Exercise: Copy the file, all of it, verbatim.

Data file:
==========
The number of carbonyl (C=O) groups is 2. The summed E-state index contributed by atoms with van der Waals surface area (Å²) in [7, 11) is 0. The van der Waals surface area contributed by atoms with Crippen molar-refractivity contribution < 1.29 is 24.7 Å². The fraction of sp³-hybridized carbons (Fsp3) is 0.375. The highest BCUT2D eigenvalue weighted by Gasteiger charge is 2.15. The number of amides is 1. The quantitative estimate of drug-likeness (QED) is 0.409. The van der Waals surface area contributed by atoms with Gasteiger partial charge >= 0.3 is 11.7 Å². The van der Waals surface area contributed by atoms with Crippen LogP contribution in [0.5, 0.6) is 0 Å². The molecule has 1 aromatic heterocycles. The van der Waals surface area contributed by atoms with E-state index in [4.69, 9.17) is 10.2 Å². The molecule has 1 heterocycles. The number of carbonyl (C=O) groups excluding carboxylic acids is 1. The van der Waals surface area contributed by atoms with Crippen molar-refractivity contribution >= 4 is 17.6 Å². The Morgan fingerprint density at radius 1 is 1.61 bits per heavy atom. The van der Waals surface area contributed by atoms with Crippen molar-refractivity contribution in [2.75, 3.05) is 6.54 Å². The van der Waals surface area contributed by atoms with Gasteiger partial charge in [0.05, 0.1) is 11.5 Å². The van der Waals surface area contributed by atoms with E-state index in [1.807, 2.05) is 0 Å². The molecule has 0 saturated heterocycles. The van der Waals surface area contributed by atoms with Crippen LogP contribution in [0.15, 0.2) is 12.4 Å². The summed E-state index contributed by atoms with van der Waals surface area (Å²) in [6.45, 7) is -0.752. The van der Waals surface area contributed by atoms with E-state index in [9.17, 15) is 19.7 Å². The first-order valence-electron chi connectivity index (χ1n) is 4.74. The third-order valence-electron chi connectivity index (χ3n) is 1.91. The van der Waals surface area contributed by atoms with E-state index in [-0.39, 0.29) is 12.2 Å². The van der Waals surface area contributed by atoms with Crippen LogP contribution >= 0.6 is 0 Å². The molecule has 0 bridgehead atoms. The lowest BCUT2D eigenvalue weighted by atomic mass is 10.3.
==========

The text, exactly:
The number of carbonyl (C=O) groups is 2. The summed E-state index contributed by atoms with van der Waals surface area (Å²) in [7, 11) is 0. The van der Waals surface area contributed by atoms with Crippen molar-refractivity contribution < 1.29 is 24.7 Å². The fraction of sp³-hybridized carbons (Fsp3) is 0.375. The highest BCUT2D eigenvalue weighted by Gasteiger charge is 2.15. The number of amides is 1. The quantitative estimate of drug-likeness (QED) is 0.409. The van der Waals surface area contributed by atoms with Gasteiger partial charge >= 0.3 is 11.7 Å². The van der Waals surface area contributed by atoms with Crippen LogP contribution in [0.5, 0.6) is 0 Å². The molecule has 1 aromatic heterocycles. The van der Waals surface area contributed by atoms with E-state index in [4.69, 9.17) is 10.2 Å². The molecule has 1 heterocycles. The number of carbonyl (C=O) groups excluding carboxylic acids is 1. The van der Waals surface area contributed by atoms with Crippen molar-refractivity contribution >= 4 is 17.6 Å². The Morgan fingerprint density at radius 1 is 1.61 bits per heavy atom. The van der Waals surface area contributed by atoms with Crippen molar-refractivity contribution in [2.75, 3.05) is 6.54 Å². The van der Waals surface area contributed by atoms with Gasteiger partial charge in [0.05, 0.1) is 11.5 Å². The van der Waals surface area contributed by atoms with E-state index in [1.807, 2.05) is 0 Å². The molecule has 0 saturated heterocycles. The van der Waals surface area contributed by atoms with Crippen LogP contribution in [0.15, 0.2) is 12.4 Å². The summed E-state index contributed by atoms with van der Waals surface area (Å²) in [6.45, 7) is -0.752. The van der Waals surface area contributed by atoms with E-state index in [9.17, 15) is 19.7 Å². The first-order valence-electron chi connectivity index (χ1n) is 4.74. The third-order valence-electron chi connectivity index (χ3n) is 1.91. The van der Waals surface area contributed by atoms with E-state index in [-0.39, 0.29) is 12.2 Å². The van der Waals surface area contributed by atoms with Crippen LogP contribution >= 0.6 is 0 Å². The molecule has 0 bridgehead atoms. The lowest BCUT2D eigenvalue weighted by atomic mass is 10.3.